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A Lesson In Optimism From Taylor Swift.

I am now in the third decade of my life insurance career. Considering all the years I spent growing up in my father’s brokerage, the sale of life insurance has been the focal point of most of my life. Needless to say, I have had to make a few adjustments in my approach to this business over time.

The success experts of both today and yesteryear stress the need for mentors. We must learn from people who can help us transition into the next stage of our lives. These guides could be from our own industry, or from another. They could be from our own generation, or one older or younger. Many people have wisdom.

I think Taylor Swift is a modern-day sage of sorts. In her recent essay in the Wall Street Journal, the famous singer and songwriter shares her perspective on the growth of the music industry. For me, her pointers are very instructive as I build my business on the Internet. Here are some highlights, preceeded by a comment on how I can apply her insight to my own practice:

We should treat every client as if he or she is “the one!”

… some artists will be like finding “the one.” We will cherish every album they put out until they retire and we will play their music for our children and grandchildren. As an artist, this is the dream bond we hope to establish with our fans. I think the future still holds the possibility for this kind of bond, the one my father has with the Beach Boys and the one my mother has with Carly Simon.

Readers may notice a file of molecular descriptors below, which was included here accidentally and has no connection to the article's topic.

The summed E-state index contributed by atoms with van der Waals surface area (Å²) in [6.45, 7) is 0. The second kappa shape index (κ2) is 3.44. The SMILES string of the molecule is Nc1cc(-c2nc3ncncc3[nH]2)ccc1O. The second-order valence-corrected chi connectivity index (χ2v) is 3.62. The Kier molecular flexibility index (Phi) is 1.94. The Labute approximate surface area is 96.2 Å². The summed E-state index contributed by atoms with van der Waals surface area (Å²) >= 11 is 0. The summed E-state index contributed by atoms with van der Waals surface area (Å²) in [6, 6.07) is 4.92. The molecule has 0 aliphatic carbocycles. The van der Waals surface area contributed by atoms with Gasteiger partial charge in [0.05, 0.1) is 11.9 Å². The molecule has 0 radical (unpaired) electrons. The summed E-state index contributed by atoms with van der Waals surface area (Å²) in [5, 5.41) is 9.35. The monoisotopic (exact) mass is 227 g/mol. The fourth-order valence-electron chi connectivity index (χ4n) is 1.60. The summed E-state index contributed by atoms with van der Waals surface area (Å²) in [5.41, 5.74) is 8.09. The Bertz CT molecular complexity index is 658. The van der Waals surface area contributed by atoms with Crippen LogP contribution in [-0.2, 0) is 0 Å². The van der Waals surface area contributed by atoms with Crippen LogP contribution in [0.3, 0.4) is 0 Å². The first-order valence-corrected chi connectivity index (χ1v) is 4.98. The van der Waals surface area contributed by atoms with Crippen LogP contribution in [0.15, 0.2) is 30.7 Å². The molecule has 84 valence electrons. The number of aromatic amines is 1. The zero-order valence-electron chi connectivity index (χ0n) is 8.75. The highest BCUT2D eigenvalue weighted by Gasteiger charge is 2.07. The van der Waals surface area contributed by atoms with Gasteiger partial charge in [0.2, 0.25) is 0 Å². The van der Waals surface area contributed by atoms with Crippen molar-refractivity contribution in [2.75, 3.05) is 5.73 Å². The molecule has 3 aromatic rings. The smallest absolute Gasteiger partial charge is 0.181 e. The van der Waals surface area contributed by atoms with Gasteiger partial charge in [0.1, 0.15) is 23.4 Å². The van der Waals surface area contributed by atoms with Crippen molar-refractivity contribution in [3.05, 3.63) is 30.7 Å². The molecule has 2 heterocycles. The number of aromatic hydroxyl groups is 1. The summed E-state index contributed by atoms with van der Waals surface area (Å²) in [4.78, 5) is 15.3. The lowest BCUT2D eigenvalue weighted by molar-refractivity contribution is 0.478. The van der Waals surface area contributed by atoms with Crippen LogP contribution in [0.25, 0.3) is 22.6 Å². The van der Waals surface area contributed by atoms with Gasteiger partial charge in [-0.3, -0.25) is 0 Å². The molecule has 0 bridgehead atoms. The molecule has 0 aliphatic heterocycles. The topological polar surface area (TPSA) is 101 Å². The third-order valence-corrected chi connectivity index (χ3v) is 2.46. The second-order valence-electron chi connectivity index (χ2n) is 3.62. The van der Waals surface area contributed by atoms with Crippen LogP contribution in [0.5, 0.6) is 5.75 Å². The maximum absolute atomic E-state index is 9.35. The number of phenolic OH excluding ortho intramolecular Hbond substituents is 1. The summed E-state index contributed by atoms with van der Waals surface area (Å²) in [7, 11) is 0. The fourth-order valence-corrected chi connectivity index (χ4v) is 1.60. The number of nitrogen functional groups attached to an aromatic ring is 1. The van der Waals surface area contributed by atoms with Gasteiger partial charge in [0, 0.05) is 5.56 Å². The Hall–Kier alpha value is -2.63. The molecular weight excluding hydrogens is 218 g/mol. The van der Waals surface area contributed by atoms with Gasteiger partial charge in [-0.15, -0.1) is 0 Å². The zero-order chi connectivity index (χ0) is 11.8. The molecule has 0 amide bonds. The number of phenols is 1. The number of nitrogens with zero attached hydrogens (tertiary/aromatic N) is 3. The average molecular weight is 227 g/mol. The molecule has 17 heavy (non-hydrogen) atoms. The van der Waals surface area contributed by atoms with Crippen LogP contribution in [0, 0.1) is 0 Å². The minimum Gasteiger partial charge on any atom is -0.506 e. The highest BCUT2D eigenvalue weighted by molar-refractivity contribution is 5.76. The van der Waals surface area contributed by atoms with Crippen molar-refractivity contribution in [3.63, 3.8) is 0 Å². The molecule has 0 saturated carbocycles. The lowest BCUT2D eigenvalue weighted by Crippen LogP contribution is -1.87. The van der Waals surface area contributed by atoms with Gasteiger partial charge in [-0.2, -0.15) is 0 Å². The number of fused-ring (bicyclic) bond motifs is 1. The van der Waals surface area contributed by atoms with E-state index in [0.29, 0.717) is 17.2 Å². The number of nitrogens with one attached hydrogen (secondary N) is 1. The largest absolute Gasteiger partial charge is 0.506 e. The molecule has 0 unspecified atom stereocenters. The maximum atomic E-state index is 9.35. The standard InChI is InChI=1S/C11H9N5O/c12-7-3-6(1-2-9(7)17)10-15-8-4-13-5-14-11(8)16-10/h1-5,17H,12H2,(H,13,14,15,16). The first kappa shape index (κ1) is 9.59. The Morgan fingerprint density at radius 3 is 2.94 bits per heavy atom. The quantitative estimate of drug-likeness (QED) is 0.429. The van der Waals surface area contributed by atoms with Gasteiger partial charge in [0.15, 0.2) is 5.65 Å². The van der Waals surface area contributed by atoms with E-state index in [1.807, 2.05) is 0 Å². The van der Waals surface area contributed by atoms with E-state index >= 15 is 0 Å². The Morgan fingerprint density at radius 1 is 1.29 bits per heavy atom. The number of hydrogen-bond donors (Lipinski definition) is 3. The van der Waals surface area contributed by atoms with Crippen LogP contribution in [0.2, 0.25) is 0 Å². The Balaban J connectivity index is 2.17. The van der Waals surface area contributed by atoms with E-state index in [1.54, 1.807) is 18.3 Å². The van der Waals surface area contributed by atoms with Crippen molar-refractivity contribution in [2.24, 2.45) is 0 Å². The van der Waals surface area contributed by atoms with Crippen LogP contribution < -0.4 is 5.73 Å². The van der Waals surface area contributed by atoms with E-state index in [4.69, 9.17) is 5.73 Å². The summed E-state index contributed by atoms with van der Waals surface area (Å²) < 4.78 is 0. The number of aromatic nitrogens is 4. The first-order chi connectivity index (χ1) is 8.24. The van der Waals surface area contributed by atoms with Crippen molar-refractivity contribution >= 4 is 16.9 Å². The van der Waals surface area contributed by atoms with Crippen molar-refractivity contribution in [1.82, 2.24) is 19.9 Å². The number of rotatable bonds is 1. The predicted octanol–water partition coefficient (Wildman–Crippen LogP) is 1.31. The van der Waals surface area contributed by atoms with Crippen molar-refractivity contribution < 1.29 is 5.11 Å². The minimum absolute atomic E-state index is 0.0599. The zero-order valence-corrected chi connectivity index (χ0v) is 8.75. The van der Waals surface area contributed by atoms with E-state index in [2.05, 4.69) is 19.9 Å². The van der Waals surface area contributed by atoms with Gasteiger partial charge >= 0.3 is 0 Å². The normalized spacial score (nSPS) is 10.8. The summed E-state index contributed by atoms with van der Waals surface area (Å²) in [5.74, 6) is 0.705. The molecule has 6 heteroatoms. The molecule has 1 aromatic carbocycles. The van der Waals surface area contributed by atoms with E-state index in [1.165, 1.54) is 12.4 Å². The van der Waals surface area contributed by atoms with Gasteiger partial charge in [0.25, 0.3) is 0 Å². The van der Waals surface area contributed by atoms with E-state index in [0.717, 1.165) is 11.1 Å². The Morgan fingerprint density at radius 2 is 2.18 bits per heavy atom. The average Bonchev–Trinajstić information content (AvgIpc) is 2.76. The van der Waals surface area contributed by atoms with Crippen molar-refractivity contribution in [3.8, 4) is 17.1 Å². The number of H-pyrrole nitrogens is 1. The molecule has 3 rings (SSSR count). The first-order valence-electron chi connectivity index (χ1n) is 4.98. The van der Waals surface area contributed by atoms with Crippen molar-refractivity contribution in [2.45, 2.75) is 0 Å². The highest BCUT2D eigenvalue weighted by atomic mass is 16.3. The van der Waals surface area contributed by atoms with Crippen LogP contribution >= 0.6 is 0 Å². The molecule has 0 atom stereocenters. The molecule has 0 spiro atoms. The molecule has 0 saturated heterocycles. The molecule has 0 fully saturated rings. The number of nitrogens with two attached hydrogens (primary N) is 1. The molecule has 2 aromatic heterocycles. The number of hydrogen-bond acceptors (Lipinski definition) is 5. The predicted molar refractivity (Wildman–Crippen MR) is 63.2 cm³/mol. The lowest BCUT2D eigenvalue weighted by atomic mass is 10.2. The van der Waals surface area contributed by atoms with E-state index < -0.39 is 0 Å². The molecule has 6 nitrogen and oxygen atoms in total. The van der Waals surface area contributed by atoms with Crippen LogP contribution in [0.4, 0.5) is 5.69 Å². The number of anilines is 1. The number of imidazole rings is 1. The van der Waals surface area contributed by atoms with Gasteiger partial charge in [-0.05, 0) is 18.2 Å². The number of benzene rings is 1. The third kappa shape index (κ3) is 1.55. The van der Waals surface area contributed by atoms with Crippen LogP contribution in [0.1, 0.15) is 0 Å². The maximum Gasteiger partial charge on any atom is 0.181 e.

Life insurance should have some dazzle!

In the YouTube generation we live in, I walked out onstage every night of my stadium tour last year knowing almost every fan had already seen the show online. To continue to show them something they had never seen before, I brought out dozens of special guest performers to sing their hits with me. My generation was raised being able to flip channels if we got bored, and we read the last page of the book when we got impatient. We want to be caught off guard, delighted, left in awe. I hope the next generation’s artists will continue to think of inventive ways of keeping their audiences on their toes, as challenging as that might be.

Our clients are our fans. We knew this all the time!

A friend of mine, who is an actress, told me that when the casting for her recent movie came down to two actresses, the casting director chose the actress with more Twitter followers. I see this becoming a trend in the music industry. For me, this dates back to 2005 when I walked into my first record-label meetings, explaining to them that I had been communicating directly with my fans on this new site called Myspace. In the future, artists will get record deals because they have fans—not the other way around.

What about you? Can you learn anything from Taylor about your life and your business?